Thursday, 1 July 2010

Mair haul wi Ulster-Scotch than ye wid ken fae tha papers

Ulster-Scots has become a standard media punching bag over the years that it is a wonder those of us with an interest simply didn't give up the ghost years ago. The actions of certain public bodies, beyond the community's control, have done little to help either. Yet a new survey by NISRA of public attitudes shows that broad public support remains good. It showed:

Forty-three percent of respondents agreed with the statement ‘Ulster-Scots is a valuable part of the culture of Northern Ireland’. Sixteen percent disagreed with this statement

Slightly over two-fifths (41%) of respondents mentioned the reason preventing them from attending more Ulster-Scots events was that they were not really interested. One-fifth (20%) said the reason for not attending more Ulster-Scots events was because they were not publicised enough.

Nearly a half (49%) of respondents agreed with the statement ‘Ulster-Scots plays an important part in the history and heritage of Northern Ireland’. Fifteen percent disagreed with this view.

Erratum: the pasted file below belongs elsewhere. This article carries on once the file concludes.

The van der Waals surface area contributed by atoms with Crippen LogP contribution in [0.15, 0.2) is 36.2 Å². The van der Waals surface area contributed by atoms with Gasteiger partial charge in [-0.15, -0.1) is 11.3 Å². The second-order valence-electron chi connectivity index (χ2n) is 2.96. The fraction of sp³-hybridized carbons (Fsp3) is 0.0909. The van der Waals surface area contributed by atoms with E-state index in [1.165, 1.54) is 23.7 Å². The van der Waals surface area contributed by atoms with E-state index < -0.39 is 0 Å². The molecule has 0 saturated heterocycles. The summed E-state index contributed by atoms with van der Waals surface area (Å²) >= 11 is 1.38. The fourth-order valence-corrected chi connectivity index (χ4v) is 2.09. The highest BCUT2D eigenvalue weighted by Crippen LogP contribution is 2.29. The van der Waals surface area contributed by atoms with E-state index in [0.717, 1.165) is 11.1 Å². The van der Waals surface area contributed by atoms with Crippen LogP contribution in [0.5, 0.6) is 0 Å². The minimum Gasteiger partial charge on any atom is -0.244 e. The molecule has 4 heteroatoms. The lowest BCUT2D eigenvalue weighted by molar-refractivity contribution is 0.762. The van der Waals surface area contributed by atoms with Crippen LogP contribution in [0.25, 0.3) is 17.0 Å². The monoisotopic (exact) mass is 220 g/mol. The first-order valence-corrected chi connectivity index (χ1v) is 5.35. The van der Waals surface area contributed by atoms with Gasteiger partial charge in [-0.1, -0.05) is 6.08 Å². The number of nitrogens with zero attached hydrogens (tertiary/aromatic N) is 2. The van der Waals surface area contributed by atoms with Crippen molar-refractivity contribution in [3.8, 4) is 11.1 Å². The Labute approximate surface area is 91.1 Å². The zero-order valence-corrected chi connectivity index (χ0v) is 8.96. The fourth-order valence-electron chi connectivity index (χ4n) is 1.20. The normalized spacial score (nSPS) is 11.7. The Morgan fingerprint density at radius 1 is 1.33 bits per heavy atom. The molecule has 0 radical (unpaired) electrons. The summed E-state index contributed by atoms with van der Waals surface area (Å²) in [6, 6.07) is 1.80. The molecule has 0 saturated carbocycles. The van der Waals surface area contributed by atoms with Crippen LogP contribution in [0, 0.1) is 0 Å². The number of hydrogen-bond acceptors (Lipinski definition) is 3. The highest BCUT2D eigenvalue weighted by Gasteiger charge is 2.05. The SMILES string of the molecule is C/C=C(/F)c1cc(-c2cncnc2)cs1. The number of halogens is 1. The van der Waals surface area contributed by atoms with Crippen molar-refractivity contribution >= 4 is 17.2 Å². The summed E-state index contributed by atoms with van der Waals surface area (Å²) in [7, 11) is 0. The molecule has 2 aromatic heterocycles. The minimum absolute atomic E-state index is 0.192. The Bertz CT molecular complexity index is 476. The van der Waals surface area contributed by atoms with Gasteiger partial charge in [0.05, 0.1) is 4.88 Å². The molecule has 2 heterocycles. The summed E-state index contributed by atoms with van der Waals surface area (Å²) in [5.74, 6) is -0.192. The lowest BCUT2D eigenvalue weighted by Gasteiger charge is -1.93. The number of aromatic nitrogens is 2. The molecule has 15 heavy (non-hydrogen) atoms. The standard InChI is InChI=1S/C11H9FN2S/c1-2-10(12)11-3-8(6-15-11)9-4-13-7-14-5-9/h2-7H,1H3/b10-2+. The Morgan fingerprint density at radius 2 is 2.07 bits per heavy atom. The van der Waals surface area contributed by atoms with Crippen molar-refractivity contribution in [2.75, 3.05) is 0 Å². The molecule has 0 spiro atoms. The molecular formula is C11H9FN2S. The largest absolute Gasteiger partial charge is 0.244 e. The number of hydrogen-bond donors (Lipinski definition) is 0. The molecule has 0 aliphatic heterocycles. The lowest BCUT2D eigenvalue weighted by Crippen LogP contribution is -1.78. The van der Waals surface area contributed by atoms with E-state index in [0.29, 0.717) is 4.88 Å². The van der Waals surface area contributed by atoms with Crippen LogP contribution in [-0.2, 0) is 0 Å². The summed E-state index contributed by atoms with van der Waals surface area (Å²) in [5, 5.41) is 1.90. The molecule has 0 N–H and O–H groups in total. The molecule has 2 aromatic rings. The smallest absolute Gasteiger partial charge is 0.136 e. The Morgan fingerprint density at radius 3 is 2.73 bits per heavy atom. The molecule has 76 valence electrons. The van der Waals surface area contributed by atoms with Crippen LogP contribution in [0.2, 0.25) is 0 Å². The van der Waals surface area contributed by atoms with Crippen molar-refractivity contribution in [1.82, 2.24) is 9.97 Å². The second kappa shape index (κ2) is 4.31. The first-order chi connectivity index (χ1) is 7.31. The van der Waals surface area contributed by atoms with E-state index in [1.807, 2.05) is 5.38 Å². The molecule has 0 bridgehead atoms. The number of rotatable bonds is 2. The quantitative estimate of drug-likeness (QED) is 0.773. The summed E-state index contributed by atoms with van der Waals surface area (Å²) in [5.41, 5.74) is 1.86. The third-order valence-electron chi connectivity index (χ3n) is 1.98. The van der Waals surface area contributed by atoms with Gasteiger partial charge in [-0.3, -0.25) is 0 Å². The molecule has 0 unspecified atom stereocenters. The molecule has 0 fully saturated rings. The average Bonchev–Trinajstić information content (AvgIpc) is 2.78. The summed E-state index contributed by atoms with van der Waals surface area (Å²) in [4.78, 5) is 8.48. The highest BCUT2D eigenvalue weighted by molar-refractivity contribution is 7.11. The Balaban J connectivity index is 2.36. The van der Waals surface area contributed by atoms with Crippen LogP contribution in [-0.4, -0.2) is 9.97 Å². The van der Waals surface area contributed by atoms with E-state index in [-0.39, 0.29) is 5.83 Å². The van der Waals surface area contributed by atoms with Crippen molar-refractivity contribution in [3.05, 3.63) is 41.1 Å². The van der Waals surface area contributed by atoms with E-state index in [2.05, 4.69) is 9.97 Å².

Almost a half (48%) of respondents agreed with the statement “Learning about Ulster-Scots traditions in the school curriculum has educational value. A little over a fifth (21%) of respondents disagreed with this claim.

Nearly three-fifths (59%) of respondents thought children should have the option to study Ulster-Scots history and 46% believed they should be able to choose to learn about Ulster-Scots culture.

Even on the much attacked language issue just under one in five had an interest:

Eighteen percent of all respondents said that they would like to learn more about the Ulster-Scots language. Of these respondents, 56% indicated they would like to learn more about it through local courses.

With all surveys in Northern Ireland it is unwise to read too much into precise figures but there is a persistence in the answers that those who are accepting of Ulster-Scots significantly outnumber those who are opposed to it.

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